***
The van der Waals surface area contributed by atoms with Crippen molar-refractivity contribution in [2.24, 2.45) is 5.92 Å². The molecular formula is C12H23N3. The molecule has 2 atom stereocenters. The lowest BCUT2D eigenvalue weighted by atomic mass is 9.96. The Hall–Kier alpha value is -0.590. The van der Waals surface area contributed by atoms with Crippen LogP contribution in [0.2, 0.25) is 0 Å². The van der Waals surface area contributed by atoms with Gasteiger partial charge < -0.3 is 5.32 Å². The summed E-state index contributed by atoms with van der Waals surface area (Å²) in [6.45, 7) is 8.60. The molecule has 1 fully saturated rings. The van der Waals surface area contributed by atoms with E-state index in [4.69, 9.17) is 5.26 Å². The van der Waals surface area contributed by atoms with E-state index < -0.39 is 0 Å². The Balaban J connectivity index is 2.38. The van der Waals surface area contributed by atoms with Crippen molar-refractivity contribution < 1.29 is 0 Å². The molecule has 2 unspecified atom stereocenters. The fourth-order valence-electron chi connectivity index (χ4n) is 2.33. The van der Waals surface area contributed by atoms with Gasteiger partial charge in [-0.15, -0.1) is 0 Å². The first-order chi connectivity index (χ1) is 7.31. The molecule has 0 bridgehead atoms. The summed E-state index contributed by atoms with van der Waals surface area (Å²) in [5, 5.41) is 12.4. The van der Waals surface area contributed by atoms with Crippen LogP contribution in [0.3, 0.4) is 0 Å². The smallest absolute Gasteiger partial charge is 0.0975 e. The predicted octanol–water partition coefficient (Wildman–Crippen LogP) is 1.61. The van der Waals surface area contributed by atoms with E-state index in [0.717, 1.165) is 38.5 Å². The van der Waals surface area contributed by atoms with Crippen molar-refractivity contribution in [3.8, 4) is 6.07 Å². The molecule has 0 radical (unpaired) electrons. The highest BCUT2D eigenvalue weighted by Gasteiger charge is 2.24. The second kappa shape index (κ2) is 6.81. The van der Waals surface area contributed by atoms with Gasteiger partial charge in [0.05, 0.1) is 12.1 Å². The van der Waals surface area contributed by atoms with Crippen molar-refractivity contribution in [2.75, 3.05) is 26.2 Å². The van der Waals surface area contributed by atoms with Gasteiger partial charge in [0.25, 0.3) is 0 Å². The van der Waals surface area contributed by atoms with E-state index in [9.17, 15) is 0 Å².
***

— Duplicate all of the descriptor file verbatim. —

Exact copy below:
The van der Waals surface area contributed by atoms with Crippen molar-refractivity contribution in [2.24, 2.45) is 5.92 Å². The molecular formula is C12H23N3. The molecule has 2 atom stereocenters. The lowest BCUT2D eigenvalue weighted by atomic mass is 9.96. The Hall–Kier alpha value is -0.590. The van der Waals surface area contributed by atoms with Crippen LogP contribution in [0.2, 0.25) is 0 Å². The van der Waals surface area contributed by atoms with Gasteiger partial charge < -0.3 is 5.32 Å². The summed E-state index contributed by atoms with van der Waals surface area (Å²) in [6.45, 7) is 8.60. The molecule has 1 fully saturated rings. The van der Waals surface area contributed by atoms with E-state index in [4.69, 9.17) is 5.26 Å². The van der Waals surface area contributed by atoms with E-state index < -0.39 is 0 Å². The Balaban J connectivity index is 2.38. The van der Waals surface area contributed by atoms with Crippen molar-refractivity contribution < 1.29 is 0 Å². The molecule has 2 unspecified atom stereocenters. The fourth-order valence-electron chi connectivity index (χ4n) is 2.33. The van der Waals surface area contributed by atoms with Gasteiger partial charge in [-0.15, -0.1) is 0 Å². The first-order chi connectivity index (χ1) is 7.31. The molecule has 0 bridgehead atoms. The summed E-state index contributed by atoms with van der Waals surface area (Å²) in [5, 5.41) is 12.4. The van der Waals surface area contributed by atoms with Crippen LogP contribution in [0.3, 0.4) is 0 Å². The smallest absolute Gasteiger partial charge is 0.0975 e. The predicted octanol–water partition coefficient (Wildman–Crippen LogP) is 1.61. The van der Waals surface area contributed by atoms with E-state index in [0.717, 1.165) is 38.5 Å². The van der Waals surface area contributed by atoms with Crippen molar-refractivity contribution in [3.8, 4) is 6.07 Å². The molecule has 0 radical (unpaired) electrons. The highest BCUT2D eigenvalue weighted by Gasteiger charge is 2.24. The second kappa shape index (κ2) is 6.81. The van der Waals surface area contributed by atoms with Gasteiger partial charge in [0.05, 0.1) is 12.1 Å². The van der Waals surface area contributed by atoms with Crippen molar-refractivity contribution in [2.75, 3.05) is 26.2 Å². The van der Waals surface area contributed by atoms with Gasteiger partial charge in [0.25, 0.3) is 0 Å². The van der Waals surface area contributed by atoms with E-state index in [9.17, 15) is 0 Å².